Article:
In this deal, the Rockets would finally get off their worst contract, as Anderson is owed nearly $42 million over the next two years. The Cavaliers can afford to take that back since they won't be in the market for a marquee free agent for years to come.
Love fits the Rockets' offensive identity, which focuses on shots inside the paint and outside the arc. The 29-year-old hit 2.3 threes per game at a 41.5 percent clip for Cleveland this past season.
Onuaku averaged 10.8 points, 9.6 rebounds, 2.9 assists and 1.2 blocks in 25.7 minutes per game with the G League's Rio Grande Valley Vipers in 2017-18. The former Louisville Cardinal won't turn 22 until November.
If the Cavs can get anything out of Onuaku, great. If not, they pick up a pair of first-round picks and open up some serious cap space in the summer of 2020.
Love to Philly with Memphis
Cavaliers Receive: PF Dario Saric, SG Ben McLemore, PF JaMychal Green, G Jerryd Bayless
76ers Receive: F/C Kevin Love
Grizzlies Receive: SF Robert Covington
If the 76ers can't trade for Kawhi Leonard, Love would be a nice consolation prize.
You couldn't find a better player to put next to Joel Embiid in the frontcourt. Love would keep driving lanes open for Ben Simmons and ensure no one would grab a rebound against the 76ers for the rest of time.
Love would be happy knowing he'd never have to play center again, and he'd be joining a team that could make the NBA Finals given the depleted state of the Eastern Conference.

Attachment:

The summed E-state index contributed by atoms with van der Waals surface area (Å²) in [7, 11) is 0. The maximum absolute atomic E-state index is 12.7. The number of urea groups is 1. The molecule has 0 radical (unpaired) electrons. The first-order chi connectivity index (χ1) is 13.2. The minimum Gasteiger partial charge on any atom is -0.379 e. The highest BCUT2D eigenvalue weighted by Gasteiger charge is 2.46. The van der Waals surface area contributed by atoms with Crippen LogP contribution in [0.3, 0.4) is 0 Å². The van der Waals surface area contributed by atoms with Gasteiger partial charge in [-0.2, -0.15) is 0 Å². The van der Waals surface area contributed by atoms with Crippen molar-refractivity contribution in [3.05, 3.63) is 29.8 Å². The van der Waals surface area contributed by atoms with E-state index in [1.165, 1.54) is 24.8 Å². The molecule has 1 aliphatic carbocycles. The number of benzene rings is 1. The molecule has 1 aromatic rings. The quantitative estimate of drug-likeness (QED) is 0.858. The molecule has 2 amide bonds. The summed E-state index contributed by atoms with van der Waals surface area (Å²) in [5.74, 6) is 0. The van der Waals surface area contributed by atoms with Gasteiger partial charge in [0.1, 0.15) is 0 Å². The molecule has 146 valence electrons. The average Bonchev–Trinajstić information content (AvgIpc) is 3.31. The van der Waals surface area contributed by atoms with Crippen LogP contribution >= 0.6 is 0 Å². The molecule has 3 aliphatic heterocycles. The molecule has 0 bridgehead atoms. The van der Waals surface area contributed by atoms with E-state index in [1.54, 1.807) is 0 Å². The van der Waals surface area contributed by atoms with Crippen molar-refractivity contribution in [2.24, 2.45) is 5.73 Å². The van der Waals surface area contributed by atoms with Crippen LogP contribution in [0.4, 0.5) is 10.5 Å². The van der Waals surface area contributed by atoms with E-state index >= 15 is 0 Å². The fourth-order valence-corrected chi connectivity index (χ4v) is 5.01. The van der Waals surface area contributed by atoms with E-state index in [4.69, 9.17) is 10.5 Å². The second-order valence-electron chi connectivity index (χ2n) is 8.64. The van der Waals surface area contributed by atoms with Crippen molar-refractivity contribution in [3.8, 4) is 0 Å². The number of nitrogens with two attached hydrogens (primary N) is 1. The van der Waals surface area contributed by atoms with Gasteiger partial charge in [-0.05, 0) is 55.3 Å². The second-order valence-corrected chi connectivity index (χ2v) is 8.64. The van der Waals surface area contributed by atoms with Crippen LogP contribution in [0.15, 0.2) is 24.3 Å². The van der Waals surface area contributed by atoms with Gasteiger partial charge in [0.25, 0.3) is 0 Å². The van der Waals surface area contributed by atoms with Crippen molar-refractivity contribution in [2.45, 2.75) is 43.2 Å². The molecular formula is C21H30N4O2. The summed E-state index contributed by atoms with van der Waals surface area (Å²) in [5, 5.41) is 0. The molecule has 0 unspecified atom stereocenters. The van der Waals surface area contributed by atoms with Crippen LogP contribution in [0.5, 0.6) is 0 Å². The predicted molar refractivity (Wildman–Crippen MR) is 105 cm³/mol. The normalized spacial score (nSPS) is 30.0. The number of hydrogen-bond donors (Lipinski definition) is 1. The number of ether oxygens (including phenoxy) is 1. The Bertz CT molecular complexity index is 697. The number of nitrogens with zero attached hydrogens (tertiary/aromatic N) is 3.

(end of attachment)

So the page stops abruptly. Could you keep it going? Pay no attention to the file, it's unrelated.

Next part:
If the Grizzlies are insistent on contending, moving a few of their role players for a solid starting small forward like Covington fills a need while also opening up the starting power forward job for rookie Jaren Jackson Jr.
This deal for Cleveland is mainly about Saric, a 24-year-old power forward who averaged 14.6 points, 6.7 rebounds and 2.6 assists last season while nailing 39.3 percent of his three-pointers. He would instantly become a building block for Cleveland, and the Cavs could also get some good minutes out of Green and McLemore before they become unrestricted free agents next summer.
Love Joins LeBron in LA
Cavaliers Receive: F Luol Deng, F Kyle Kuzma, G Josh Hart, 2019 first-round pick
Lakers Receive: F/C Kevin Love
If the Lakers can't trade for Kawhi Leonard, they're going to need some star help around James to make any noise in the Western Conference. JaVale McGee and Lance Stephenson won't cut it on their own.
Love, on the other hand, might.
"Obviously, I'd love to play with LeBron the rest of my career, but that will be a choice that he makes," Love said before James committed to the Lakers, per WKYC's Matthew Florjancic.
Lineups featuring James and Love lineups scored an average of 113.1 points per 100 possessions this past season, which would have led the league. The two combined to average 45.1 points and 17.9 rebounds per game.
The Lakers would get off Deng's remaining $36.8 million over the next two years, and they would keep their two best young players in Lonzo Ball and Brandon Ingram.
Cleveland would have to take on Deng's contract, but it would get back two young players in Kuzma and Hart to build around. The Fortnite sessions between them and former Lakers Larry Nance Jr. and Jordan Clarkson would be legendary, if nothing else.
For the Cavs to take on Deng's money, the Lakers would throw in a first-round pick for the trouble. Love would get his wish to play with James, and the Lakers would get another much-needed star.
Greg Swartz covers the Cleveland Cavaliers and NBA for Bleacher Report.